Dual-Source CT: Effect of Heart Rate, Heart Rate Variability, and Calcification on Image Quality and Diagnostic Accuracy

Purpose: To prospectively evaluate the effect of heart rate, heart rate variability, and calcification on dual-source computed tomography (CT) image quality and to prospectively assess diagnostic accuracy of dual-source CT for coronary artery stenosis, by using invasive coronary angiography as the reference standard.

Materials and Methods: This study had local Ethics Committee approval; all patients gave informed consent. Patients who underwent bypass surgery were excluded; patients with coronary artery stent-grafts were included. One hundred patients (20 women, 80 men; mean age, 62 years ± 10 [standard deviation]) known to have or suspected of having coronary artery disease underwent dual-source CT and invasive coronary angiography. Image quality was assessed. Accuracy of dual-source CT in depiction or exclusion of significant stenosis (≥50%) was evaluated on a per-segment and per-patient basis. Effects of heart rate, heart rate variability, and calcification on image quality and accuracy were analyzed by using multivariate regression and were analyzed between subgroups of predictor variables. Simple regression was performed to calculate thresholds for adequate image quality.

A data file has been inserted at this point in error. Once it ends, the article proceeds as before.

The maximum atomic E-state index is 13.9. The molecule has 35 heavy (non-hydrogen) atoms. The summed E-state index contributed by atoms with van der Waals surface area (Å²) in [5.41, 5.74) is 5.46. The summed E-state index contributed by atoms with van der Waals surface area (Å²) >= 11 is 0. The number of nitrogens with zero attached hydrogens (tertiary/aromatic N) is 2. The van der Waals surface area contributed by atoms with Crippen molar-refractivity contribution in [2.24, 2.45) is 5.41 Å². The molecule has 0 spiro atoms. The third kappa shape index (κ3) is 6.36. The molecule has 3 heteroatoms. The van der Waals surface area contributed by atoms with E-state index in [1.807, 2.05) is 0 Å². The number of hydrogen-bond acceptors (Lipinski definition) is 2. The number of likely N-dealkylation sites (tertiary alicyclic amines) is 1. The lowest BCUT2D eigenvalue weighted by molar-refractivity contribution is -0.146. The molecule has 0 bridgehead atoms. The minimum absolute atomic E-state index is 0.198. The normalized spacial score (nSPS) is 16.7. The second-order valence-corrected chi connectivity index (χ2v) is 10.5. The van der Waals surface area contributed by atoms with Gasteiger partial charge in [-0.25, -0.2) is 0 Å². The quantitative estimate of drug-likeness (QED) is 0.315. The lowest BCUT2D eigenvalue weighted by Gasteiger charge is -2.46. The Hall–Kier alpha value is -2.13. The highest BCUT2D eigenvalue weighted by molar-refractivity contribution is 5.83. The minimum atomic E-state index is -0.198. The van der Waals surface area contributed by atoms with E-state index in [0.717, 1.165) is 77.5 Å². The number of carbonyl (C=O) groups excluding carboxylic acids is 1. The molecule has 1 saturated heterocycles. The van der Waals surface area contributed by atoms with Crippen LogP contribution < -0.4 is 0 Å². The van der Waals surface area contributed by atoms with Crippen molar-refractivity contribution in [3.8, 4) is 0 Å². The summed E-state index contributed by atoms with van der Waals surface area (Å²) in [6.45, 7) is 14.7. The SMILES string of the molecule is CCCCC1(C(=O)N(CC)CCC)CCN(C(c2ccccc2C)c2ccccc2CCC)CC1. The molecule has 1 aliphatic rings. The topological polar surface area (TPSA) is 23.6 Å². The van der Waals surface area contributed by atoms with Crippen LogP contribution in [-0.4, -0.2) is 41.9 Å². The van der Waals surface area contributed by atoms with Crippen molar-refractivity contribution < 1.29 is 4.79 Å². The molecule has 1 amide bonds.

Results: Mean heart rate was 64.9 beats per minute ± 13.2, mean variability was 23.6 beats per CT examination ± 36.2, and mean Agatston score was 786.5 ± 965.9. Diagnostic image quality was obtained in 90.2% of segments. Sensitivity, specificity, and positive and negative predictive values for the presence of significant stenosis were, respectively, 91.1%, 92.0%, 75.4%, and 97.5% by segment and 100%, 81.5%, 93.6%, and 100% by patient. Image quality was significantly related to heart rate variability (P = .015) and calcification (P < .001); the number of nondiagnostic segments was significantly affected by calcification only. Calcification was the single factor with significant impact on diagnostic accuracy (P = .001).

Conclusion: While dual-source CT resulted in heart-rate independent image quality, image quality remained prone to heart rate variability and calcification.

© RSNA, 2008


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Article History

Published in print: 2008